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D.C. Lottery boss is accused of ‘unethical behavior’
The possibility of manipulation of the 2009 D.C. Lottery contract is not the only corruption angle that has drawn the attention of government investigators.
Current and former Lottery employees familiar with the operation's inner workings have alleged that Lottery Executive Director Buddy Roogow forced staff to hold fundraisers for agency events, sell lottery tickets as unlicensed agents and grade college papers on government time for a course he taught, among other examples of "mismanagement and unethical behavior," according to a letter sent to D.C. Inspector General Charles J. Willoughby and Ward 2 D.C. Council member Jack Evans.
The letter, written in 2011 and also sent to the office of Natwar M. Gandhi, chief financial officer, further charges that Mr. Roogow fired employees to make room for friends, paid them more than existing employees in the same or similar positions, overrode the decision of a three-judge hiring panel to install an unqualified former secretary of Lottery contractor Emmanuel S. Bailey as chief of marketing and engaged in various other "unfair" hiring and employment practices.
On Friday, a spokesman for Mr. Gandhi confirmed that his office received the letter, corresponded with the inspector general's office and conducted an internal investigation, which was handled by the Office of Integrity and Oversight (OIO).
"The IG has all of the information from the investigation, and we have not heard back from them in many months," said the spokesman, David J. Umansky.
Neither Mr. Evans, whose Committee on Finance and Revenue oversees the Lottery, nor Mr. Willoughby returned calls and emails seeking comment for this report.
Former investigators with the oversight office, which is responsible for independent audits and reviews of the chief financial officer's operations and programs, say protocol is for the unit to determine whether the allegations are founded and either refer them to the U.S. attorney's office for prosecution or additional action by the inspector general's office, or to table them in favor of higher priorities.
Mr. Gandhi's office did not respond to questions about the findings of the OIO, recently the subject of a "confidential, informal inquiry" launched by the U.S. Securities and Exchange Commission in the wake of news reports that exposed its practice of shielding internal reviews and audits critical of the chief financial officer's office.
The award of the 2009 Lottery contract, to which Mr. Bailey's company was appended after Greek gambling giant Intralot won a competitive-bid process, also reportedly is the subject of a federal investigation.
But the allegations reviewed by the OIO offer a glimpse inside the operation of the D.C. Lottery under Mr. Roogow, an operation that has transferred $12 million less to the D.C. general fund since he took over in 2009 than in the previous three years.
Interviews with sources involved with the writing of the letter said many were concerned with the role played by Gabrielle Barry, a former assistant to Mr. Bailey at Fannie Mae and DC09, the limited-liability company that controls a majority share of the Lottery contract.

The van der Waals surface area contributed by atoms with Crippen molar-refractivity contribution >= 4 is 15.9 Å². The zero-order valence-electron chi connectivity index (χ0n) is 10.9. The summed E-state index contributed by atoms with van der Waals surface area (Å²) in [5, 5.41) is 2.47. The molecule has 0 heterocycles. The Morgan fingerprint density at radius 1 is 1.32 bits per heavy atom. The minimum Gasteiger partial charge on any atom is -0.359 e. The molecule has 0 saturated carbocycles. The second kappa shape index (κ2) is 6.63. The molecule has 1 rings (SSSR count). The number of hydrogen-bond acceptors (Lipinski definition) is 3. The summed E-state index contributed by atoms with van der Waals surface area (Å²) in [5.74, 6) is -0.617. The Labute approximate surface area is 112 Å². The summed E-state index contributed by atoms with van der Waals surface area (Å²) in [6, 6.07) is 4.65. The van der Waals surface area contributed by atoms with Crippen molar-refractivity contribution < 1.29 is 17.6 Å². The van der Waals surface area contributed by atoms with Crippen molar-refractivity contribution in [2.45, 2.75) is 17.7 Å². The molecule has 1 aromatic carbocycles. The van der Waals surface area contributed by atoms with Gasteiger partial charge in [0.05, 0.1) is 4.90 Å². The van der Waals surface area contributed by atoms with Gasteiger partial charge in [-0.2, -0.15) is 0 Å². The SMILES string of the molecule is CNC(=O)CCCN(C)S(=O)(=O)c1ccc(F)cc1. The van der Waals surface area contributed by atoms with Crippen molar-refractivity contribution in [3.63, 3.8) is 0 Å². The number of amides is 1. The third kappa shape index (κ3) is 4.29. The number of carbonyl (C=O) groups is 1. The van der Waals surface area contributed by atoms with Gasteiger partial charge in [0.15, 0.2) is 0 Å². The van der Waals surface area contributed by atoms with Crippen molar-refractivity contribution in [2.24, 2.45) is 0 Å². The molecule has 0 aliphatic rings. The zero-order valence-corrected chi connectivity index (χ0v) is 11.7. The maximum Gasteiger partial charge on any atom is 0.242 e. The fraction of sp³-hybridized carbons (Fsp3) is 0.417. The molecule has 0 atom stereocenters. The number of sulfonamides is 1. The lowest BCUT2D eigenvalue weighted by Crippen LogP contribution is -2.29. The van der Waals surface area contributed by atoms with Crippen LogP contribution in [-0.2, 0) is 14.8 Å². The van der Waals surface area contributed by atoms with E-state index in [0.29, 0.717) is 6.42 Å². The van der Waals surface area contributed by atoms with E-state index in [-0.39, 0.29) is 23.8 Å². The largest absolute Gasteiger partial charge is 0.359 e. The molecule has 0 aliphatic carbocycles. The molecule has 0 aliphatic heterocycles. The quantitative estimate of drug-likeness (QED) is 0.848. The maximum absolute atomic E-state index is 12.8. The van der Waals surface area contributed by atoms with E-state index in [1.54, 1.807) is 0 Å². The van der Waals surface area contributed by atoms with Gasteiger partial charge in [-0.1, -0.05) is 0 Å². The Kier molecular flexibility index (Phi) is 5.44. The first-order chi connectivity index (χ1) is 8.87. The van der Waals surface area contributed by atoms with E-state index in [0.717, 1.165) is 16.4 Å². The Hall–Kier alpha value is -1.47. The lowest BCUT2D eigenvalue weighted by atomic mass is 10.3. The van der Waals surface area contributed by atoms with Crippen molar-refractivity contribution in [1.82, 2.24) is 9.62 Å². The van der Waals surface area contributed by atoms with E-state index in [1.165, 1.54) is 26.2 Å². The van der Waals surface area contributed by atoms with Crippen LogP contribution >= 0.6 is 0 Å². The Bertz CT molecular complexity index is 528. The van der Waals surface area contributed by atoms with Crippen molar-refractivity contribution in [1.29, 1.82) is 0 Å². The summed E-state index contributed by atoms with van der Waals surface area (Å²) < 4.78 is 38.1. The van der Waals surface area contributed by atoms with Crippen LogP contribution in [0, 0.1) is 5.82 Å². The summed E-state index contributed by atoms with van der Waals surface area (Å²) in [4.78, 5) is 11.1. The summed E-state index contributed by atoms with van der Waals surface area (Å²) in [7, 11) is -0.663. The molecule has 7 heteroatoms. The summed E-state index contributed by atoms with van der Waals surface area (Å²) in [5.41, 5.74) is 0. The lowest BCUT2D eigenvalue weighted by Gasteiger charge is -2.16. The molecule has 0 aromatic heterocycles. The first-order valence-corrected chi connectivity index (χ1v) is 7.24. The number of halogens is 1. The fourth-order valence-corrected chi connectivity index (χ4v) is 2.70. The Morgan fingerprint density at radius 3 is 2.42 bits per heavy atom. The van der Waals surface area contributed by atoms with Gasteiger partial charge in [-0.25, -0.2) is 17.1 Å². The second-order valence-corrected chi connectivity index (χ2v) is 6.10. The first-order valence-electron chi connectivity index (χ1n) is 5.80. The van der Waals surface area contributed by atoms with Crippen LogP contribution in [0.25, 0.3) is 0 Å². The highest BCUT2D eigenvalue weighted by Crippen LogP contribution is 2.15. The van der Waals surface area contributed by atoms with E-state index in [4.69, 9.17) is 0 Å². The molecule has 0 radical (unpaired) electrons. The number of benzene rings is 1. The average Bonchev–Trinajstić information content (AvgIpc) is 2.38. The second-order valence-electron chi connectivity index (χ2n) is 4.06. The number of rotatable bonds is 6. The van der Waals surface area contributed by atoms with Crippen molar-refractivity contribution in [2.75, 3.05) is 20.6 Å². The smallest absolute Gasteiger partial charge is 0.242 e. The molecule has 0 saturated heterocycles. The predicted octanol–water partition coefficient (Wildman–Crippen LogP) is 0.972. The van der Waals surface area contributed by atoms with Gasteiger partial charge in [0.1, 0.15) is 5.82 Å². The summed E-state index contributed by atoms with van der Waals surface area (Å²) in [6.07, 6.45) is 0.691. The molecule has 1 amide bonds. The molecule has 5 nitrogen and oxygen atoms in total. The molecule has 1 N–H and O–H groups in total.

The letter states that Mr. Roogow inserted himself into the hiring process and overrode the decision of a three-member panel not to hire Ms. Barry, who was not deemed qualified for a director post because of minimal lottery or marketing experience. Not only did Mr. Roogow hire her, the letter states, he rewarded her with a salary commensurate with directors who have more responsibility.
Mr. Roogow has brought on a number of friends and former employees from the Maryland Lottery, which he ran prior to coming to the District, the letter states. Once installed, the letter states, those friends have commanded higher salaries than their counterparts and either occupied duplicative positions or undermined or usurped the authority of existing managers.
The letter also states that in 2009, Mr. Roogow had his executive assistant, Thaddina Wiley, grade college assignments on government time for a course he taught. Ms. Wiley, according to the letter, filed a formal complaint that is under investigation by a separate agency.
Despite the existence of 400 licensed Lottery sales agents, Mr. Roogow has changed employee performance plans to include a requirement that they sell Lottery tickets "and handle cash at special events, where agents and sales staff were not present," the letter states. The employees have been intimidated to engage in this sales effort, the letter states, without the requisite training, expertise or security provisions.
Staff members also were expected to contribute their own personal funds to conduct the fundraisers, the letter states, adding that "other employees felt intimidated to spend their personal funds to support these fundraisers."
Former investigators from the OIO cautioned that the time lapse between the agency's investigation and further communication from the inspector general's office is not uncommon. They also warned that in some instances, the inspector general's office specifically asks a unit like the Office of Integrity and Oversight to investigate its own agency, a practice that has drawn scrutiny and criticism for shifting investigative responsibility to entities with incentive to downplay their findings.
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About the Author
Jeffrey Anderson is an investigative reporter for The Washington Times. He can be reached at email@example.com.
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